Akutō and Rural Conflict in Medieval Japan
- About the Book
This volume offers the first in-depth analysis in English of an understudied phenomenon in medieval Japanese history: the so-called akutō (literally, “evil bands”). Employing chronicles, laws, and legal documents from the thirteenth and fourteenth centuries, as well as recent Japanese scholarship, Morten Oxenboell examines the significance of akutō in legal proceedings to provide a nuanced understanding of how rural communities organized for and engaged in violent conflicts. He deconstructs the image of akutō as instigators of violence by underlining the significance of the term as a rhetorical device used by litigants to voice their grievances in Kamakura legal proceedings. The many instances in which akutō appear offer a clear example of the ways in which the new legal vocabulary concealed realities behind rhetorical flourishes and narratives of violence and predation. Violence was certainly a part of the negotiation for rights and privileges in the estate system, and Oxenboell demonstrates how conflicts developed and were untangled by local actors, who were rarely given a voice in sources from this period. By peeling away the rhetoric, he presents us a unique view of rural populations organizing their communities in the face of violence, whether as victims of outside aggression or as aggressors themselves against landlords or neighbors.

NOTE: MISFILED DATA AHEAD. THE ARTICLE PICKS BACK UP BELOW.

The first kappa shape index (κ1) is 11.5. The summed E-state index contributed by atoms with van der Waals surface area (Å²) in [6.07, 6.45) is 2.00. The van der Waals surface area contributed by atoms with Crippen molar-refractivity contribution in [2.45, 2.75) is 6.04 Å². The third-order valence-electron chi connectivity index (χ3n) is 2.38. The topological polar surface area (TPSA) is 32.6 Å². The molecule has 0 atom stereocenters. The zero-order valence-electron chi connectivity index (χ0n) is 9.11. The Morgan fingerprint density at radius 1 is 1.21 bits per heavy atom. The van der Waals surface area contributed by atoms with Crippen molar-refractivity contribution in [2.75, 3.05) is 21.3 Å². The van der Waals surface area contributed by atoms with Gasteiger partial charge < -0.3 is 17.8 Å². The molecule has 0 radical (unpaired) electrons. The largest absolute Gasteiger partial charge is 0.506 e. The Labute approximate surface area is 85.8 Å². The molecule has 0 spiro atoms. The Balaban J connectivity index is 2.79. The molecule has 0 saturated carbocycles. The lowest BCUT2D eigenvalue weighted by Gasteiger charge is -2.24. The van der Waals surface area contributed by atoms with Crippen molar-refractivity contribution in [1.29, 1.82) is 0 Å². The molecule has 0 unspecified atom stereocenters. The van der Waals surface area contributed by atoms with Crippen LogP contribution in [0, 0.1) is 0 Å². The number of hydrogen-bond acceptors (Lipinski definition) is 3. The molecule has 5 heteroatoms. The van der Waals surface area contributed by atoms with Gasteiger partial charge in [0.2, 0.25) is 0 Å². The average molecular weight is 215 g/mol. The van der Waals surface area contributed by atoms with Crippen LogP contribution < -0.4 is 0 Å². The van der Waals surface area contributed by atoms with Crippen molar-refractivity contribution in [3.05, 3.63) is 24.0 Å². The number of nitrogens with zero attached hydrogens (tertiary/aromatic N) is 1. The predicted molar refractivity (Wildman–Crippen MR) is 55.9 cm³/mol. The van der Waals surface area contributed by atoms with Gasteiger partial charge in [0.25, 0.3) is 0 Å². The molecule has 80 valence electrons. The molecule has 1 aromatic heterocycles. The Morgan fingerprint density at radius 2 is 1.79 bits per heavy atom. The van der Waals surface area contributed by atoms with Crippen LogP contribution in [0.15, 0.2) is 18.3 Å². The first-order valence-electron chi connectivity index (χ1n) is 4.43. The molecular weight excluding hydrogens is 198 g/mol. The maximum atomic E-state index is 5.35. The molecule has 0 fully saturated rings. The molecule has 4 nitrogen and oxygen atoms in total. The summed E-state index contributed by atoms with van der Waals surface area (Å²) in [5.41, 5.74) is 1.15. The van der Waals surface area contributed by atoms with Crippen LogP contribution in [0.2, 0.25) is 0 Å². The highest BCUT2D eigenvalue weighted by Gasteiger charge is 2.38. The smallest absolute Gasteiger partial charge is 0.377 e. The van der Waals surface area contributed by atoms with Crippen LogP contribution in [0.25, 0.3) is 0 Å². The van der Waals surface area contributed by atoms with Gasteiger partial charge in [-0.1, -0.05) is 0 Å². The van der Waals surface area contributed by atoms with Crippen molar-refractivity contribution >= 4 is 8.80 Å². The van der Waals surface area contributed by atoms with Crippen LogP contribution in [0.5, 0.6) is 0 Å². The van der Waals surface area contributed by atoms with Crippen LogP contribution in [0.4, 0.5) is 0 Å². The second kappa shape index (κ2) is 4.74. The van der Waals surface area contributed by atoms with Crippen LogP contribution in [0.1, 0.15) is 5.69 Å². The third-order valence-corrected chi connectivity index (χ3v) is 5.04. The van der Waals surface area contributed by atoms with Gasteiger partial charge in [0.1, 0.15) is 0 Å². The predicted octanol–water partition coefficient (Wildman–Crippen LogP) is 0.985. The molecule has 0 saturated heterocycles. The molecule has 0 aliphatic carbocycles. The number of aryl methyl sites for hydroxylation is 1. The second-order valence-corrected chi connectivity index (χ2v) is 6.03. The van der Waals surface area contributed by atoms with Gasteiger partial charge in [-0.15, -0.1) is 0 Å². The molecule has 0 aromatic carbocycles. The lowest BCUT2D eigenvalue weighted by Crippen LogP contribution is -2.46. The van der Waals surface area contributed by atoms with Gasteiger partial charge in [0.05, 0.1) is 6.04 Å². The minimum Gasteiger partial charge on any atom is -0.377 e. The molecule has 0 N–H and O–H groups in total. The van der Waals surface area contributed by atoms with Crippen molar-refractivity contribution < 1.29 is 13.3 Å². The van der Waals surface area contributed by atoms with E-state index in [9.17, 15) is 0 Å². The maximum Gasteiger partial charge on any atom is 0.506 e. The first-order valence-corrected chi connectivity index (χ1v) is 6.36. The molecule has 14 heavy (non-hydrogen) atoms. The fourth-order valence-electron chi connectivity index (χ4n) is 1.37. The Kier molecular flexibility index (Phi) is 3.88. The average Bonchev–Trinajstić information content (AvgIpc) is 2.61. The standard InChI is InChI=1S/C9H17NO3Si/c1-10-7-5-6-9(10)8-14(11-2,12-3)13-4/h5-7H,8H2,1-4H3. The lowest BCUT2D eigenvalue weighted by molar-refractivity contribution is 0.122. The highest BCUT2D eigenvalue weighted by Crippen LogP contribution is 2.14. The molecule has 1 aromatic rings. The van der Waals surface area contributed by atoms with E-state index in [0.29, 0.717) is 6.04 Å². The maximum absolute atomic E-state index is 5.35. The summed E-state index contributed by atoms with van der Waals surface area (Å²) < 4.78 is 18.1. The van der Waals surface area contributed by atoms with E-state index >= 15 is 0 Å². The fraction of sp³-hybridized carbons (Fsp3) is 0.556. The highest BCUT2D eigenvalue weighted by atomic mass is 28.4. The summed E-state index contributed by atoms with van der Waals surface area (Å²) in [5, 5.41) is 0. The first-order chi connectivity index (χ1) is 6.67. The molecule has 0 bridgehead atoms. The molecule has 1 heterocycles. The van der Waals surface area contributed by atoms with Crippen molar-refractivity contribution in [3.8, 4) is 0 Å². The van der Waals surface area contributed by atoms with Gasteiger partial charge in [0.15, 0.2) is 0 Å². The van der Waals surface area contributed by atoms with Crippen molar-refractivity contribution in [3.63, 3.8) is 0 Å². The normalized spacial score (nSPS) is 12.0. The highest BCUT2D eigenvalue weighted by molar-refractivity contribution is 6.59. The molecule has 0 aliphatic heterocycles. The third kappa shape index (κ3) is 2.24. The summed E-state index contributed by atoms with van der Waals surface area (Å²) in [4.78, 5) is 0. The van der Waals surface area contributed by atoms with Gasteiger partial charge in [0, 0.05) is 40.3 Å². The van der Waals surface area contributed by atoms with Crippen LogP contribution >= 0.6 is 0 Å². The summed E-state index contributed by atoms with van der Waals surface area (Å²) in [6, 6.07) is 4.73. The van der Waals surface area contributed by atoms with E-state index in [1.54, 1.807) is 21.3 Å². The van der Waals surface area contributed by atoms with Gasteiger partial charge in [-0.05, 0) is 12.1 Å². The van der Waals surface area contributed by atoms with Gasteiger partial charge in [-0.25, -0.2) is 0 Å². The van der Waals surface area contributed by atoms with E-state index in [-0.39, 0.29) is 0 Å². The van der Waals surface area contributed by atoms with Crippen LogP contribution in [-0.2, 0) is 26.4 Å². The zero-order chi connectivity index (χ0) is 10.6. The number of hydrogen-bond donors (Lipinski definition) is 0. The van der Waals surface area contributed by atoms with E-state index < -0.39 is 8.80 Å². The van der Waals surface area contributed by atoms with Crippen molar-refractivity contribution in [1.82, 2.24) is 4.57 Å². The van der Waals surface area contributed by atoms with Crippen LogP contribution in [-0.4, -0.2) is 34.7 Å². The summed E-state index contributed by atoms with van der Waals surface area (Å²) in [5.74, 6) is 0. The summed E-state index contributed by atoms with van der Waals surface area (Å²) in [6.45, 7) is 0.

The book therefore goes beyond the usual focus on elites in medieval Japanese history by concentrating on local mobilization schemes and strategies, which were often framed and defamed by central elites. Rural residents, who could not rely on the authorities for protection, handled their own security concerns via complex social mechanisms that tied together locals and absentee landlords in an uneasy relationship of mutual dependency. By examining the fissures in this relationship—in the form of akutō complaints—Oxenboell shows that violent activism was part of the daily management of estates and that such conflicts do not indicate an absence of order but rather a system of checks and balances that helped create a vibrant society.
- Morten Oxenboell is assistant professor in Japanese history at Indiana University.